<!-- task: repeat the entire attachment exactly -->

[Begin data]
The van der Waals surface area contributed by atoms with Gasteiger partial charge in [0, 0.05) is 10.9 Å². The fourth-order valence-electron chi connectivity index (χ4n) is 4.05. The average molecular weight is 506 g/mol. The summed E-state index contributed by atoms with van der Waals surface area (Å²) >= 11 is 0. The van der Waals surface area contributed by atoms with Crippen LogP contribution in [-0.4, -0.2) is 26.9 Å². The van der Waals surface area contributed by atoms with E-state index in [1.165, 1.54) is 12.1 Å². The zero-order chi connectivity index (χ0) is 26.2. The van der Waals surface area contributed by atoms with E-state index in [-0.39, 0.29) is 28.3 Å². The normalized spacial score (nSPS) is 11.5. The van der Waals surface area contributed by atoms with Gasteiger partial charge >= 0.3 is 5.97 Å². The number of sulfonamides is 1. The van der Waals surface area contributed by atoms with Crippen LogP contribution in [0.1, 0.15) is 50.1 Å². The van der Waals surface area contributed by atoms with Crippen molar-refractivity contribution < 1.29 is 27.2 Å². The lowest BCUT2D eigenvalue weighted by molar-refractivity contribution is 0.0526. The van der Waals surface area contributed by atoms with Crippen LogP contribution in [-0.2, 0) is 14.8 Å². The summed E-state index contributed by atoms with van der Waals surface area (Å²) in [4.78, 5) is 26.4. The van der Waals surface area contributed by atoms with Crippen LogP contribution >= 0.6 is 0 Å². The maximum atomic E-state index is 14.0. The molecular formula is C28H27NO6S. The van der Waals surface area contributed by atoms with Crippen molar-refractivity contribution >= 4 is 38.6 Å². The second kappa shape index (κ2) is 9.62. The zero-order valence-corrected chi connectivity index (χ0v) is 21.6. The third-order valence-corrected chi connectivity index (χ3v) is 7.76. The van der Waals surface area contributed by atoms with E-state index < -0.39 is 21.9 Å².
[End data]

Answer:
The van der Waals surface area contributed by atoms with Gasteiger partial charge in [0, 0.05) is 10.9 Å². The fourth-order valence-electron chi connectivity index (χ4n) is 4.05. The average molecular weight is 506 g/mol. The summed E-state index contributed by atoms with van der Waals surface area (Å²) >= 11 is 0. The van der Waals surface area contributed by atoms with Crippen LogP contribution in [-0.4, -0.2) is 26.9 Å². The van der Waals surface area contributed by atoms with E-state index in [1.165, 1.54) is 12.1 Å². The zero-order chi connectivity index (χ0) is 26.2. The van der Waals surface area contributed by atoms with E-state index in [-0.39, 0.29) is 28.3 Å². The normalized spacial score (nSPS) is 11.5. The van der Waals surface area contributed by atoms with Gasteiger partial charge >= 0.3 is 5.97 Å². The number of sulfonamides is 1. The van der Waals surface area contributed by atoms with Crippen LogP contribution in [0.1, 0.15) is 50.1 Å². The van der Waals surface area contributed by atoms with Crippen molar-refractivity contribution < 1.29 is 27.2 Å². The lowest BCUT2D eigenvalue weighted by molar-refractivity contribution is 0.0526. The van der Waals surface area contributed by atoms with Crippen LogP contribution in [-0.2, 0) is 14.8 Å². The summed E-state index contributed by atoms with van der Waals surface area (Å²) in [4.78, 5) is 26.4. The van der Waals surface area contributed by atoms with Crippen LogP contribution >= 0.6 is 0 Å². The maximum atomic E-state index is 14.0. The molecular formula is C28H27NO6S. The van der Waals surface area contributed by atoms with Crippen molar-refractivity contribution >= 4 is 38.6 Å². The second kappa shape index (κ2) is 9.62. The zero-order valence-corrected chi connectivity index (χ0v) is 21.6. The third-order valence-corrected chi connectivity index (χ3v) is 7.76. The van der Waals surface area contributed by atoms with E-state index < -0.39 is 21.9 Å².